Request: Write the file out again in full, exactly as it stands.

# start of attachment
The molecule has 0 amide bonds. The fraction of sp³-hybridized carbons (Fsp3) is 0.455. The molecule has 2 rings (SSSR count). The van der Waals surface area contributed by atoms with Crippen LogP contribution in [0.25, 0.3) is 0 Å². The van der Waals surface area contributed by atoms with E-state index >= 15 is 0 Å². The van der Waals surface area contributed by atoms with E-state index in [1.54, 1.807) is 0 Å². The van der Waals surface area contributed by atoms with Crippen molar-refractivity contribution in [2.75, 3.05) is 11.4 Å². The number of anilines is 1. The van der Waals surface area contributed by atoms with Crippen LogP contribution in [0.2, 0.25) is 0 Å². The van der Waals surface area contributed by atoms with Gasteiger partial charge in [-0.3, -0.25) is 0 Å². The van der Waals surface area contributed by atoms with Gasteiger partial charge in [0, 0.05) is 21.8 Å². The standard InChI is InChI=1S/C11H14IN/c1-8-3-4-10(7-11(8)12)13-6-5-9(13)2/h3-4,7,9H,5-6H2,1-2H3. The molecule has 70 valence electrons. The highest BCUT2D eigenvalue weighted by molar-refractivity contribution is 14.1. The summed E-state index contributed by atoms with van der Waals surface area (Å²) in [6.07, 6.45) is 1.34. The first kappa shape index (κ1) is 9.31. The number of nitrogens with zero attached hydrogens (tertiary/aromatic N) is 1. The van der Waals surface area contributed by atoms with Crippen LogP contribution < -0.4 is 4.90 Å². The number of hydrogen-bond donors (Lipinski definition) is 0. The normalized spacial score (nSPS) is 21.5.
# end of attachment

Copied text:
The molecule has 0 amide bonds. The fraction of sp³-hybridized carbons (Fsp3) is 0.455. The molecule has 2 rings (SSSR count). The van der Waals surface area contributed by atoms with Crippen LogP contribution in [0.25, 0.3) is 0 Å². The van der Waals surface area contributed by atoms with E-state index >= 15 is 0 Å². The van der Waals surface area contributed by atoms with E-state index in [1.54, 1.807) is 0 Å². The van der Waals surface area contributed by atoms with Crippen molar-refractivity contribution in [2.75, 3.05) is 11.4 Å². The number of anilines is 1. The van der Waals surface area contributed by atoms with Crippen LogP contribution in [0.2, 0.25) is 0 Å². The van der Waals surface area contributed by atoms with Gasteiger partial charge in [-0.3, -0.25) is 0 Å². The van der Waals surface area contributed by atoms with Gasteiger partial charge in [0, 0.05) is 21.8 Å². The standard InChI is InChI=1S/C11H14IN/c1-8-3-4-10(7-11(8)12)13-6-5-9(13)2/h3-4,7,9H,5-6H2,1-2H3. The molecule has 70 valence electrons. The highest BCUT2D eigenvalue weighted by molar-refractivity contribution is 14.1. The summed E-state index contributed by atoms with van der Waals surface area (Å²) in [6.07, 6.45) is 1.34. The first kappa shape index (κ1) is 9.31. The number of nitrogens with zero attached hydrogens (tertiary/aromatic N) is 1. The van der Waals surface area contributed by atoms with Crippen LogP contribution < -0.4 is 4.90 Å². The number of hydrogen-bond donors (Lipinski definition) is 0. The normalized spacial score (nSPS) is 21.5.